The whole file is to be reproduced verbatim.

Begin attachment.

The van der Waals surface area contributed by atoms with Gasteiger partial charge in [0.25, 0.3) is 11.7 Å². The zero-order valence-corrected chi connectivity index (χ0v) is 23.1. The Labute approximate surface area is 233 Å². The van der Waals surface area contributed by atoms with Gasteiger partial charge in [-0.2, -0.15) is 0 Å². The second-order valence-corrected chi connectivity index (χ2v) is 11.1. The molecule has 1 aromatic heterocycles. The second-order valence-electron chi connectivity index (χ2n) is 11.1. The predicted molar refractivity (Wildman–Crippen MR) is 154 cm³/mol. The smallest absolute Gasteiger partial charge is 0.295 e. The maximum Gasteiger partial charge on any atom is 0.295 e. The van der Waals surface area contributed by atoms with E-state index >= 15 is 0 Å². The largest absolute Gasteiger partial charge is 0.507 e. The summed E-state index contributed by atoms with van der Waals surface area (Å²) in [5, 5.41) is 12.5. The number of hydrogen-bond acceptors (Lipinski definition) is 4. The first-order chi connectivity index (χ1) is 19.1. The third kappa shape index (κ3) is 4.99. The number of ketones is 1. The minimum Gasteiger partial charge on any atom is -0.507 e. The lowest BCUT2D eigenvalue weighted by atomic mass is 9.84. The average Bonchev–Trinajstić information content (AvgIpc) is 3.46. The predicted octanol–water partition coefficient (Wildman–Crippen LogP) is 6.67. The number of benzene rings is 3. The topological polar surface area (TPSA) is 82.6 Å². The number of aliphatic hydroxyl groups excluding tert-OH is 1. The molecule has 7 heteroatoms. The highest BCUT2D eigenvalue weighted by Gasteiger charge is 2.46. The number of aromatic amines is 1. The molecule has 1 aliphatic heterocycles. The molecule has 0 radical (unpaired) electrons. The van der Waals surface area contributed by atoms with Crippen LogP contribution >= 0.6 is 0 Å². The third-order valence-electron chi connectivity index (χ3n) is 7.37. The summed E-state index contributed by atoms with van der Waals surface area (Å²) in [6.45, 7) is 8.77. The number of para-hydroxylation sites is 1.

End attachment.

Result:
The van der Waals surface area contributed by atoms with Gasteiger partial charge in [0.25, 0.3) is 11.7 Å². The zero-order valence-corrected chi connectivity index (χ0v) is 23.1. The Labute approximate surface area is 233 Å². The van der Waals surface area contributed by atoms with Gasteiger partial charge in [-0.2, -0.15) is 0 Å². The second-order valence-corrected chi connectivity index (χ2v) is 11.1. The molecule has 1 aromatic heterocycles. The second-order valence-electron chi connectivity index (χ2n) is 11.1. The predicted molar refractivity (Wildman–Crippen MR) is 154 cm³/mol. The smallest absolute Gasteiger partial charge is 0.295 e. The maximum Gasteiger partial charge on any atom is 0.295 e. The van der Waals surface area contributed by atoms with E-state index >= 15 is 0 Å². The largest absolute Gasteiger partial charge is 0.507 e. The summed E-state index contributed by atoms with van der Waals surface area (Å²) in [5, 5.41) is 12.5. The number of hydrogen-bond acceptors (Lipinski definition) is 4. The first-order chi connectivity index (χ1) is 19.1. The third kappa shape index (κ3) is 4.99. The number of ketones is 1. The minimum Gasteiger partial charge on any atom is -0.507 e. The lowest BCUT2D eigenvalue weighted by atomic mass is 9.84. The average Bonchev–Trinajstić information content (AvgIpc) is 3.46. The predicted octanol–water partition coefficient (Wildman–Crippen LogP) is 6.67. The number of benzene rings is 3. The topological polar surface area (TPSA) is 82.6 Å². The number of aliphatic hydroxyl groups excluding tert-OH is 1. The molecule has 7 heteroatoms. The highest BCUT2D eigenvalue weighted by Gasteiger charge is 2.46. The number of aromatic amines is 1. The molecule has 1 aliphatic heterocycles. The molecule has 0 radical (unpaired) electrons. The van der Waals surface area contributed by atoms with Crippen LogP contribution >= 0.6 is 0 Å². The third-order valence-electron chi connectivity index (χ3n) is 7.37. The summed E-state index contributed by atoms with van der Waals surface area (Å²) in [6.45, 7) is 8.77. The number of para-hydroxylation sites is 1.